The MTA is reportedly in at least $34 billion deep. That’s a pretty big number, but a new report by the Straphangers Campaign really puts it into perspective after finding that the MTA’s mountain of debt is higher than at least 30 countries.
The New York Daily News reports:
Syria’s national debt is pegged at $30 billion, for example, while Cuba’s is nearly $29 billion, according to the report, which pegs the MTA’s debt at a whopping $34.1 billion.
The MTA’s debt, racked up over decades in order to fill capital program budget gaps, is paid off with fare revenues. But if the agency has to borrow more for its unfunded 2015-2019 capital plan, fares will have to be hiked even higher than expected, Wednesday’s report contends.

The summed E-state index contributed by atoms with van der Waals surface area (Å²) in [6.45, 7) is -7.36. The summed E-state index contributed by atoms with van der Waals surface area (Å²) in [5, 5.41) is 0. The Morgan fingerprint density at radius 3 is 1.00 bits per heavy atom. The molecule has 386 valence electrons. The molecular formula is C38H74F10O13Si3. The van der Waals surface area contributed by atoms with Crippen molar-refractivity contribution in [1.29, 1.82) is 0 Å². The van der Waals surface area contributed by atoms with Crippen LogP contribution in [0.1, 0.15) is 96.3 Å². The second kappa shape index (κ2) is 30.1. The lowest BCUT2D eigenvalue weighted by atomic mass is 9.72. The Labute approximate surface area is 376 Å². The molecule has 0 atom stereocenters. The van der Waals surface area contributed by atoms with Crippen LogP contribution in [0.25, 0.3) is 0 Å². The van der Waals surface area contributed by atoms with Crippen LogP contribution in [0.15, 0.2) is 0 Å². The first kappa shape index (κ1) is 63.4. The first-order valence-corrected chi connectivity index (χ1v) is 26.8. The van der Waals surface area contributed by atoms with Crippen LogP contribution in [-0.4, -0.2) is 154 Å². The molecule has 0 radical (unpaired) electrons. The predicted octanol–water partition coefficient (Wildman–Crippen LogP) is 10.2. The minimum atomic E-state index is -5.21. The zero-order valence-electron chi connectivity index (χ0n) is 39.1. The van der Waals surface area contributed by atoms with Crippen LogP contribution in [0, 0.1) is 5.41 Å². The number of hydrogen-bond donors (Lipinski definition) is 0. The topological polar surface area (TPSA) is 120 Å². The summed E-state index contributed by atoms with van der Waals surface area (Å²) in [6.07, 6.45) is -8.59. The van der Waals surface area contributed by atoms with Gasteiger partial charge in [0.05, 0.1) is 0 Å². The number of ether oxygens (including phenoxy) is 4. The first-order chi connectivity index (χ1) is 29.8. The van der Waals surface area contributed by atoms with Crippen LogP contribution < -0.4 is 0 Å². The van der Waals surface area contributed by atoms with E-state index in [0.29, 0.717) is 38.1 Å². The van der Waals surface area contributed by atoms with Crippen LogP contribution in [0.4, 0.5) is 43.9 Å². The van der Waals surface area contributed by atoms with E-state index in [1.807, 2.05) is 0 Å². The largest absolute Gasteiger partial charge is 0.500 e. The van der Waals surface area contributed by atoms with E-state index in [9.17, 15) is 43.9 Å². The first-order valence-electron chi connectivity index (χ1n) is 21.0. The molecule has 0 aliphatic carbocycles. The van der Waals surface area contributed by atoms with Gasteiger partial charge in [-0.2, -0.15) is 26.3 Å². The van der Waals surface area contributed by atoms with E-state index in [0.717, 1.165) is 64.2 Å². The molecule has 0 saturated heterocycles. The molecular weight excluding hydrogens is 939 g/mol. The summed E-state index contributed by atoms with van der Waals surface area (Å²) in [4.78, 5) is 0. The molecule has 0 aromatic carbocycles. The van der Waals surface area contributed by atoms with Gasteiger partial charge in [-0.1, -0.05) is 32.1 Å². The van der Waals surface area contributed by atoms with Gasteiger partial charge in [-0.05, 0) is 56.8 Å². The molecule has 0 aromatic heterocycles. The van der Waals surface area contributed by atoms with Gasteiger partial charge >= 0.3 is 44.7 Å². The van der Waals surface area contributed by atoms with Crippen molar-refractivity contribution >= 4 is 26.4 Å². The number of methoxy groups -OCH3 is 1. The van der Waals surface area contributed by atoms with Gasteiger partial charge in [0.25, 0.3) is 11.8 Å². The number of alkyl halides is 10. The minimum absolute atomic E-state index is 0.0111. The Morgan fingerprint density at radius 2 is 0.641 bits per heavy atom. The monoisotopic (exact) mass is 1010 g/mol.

The Straphanger Campaign’s Gene Russianoff says, “Heavy reliance on borrowing to fix transit is crushing riders like a packed subway car at rush hour.”
Currently, the MTA is considering borrowing another $15 billion for its next capital plan.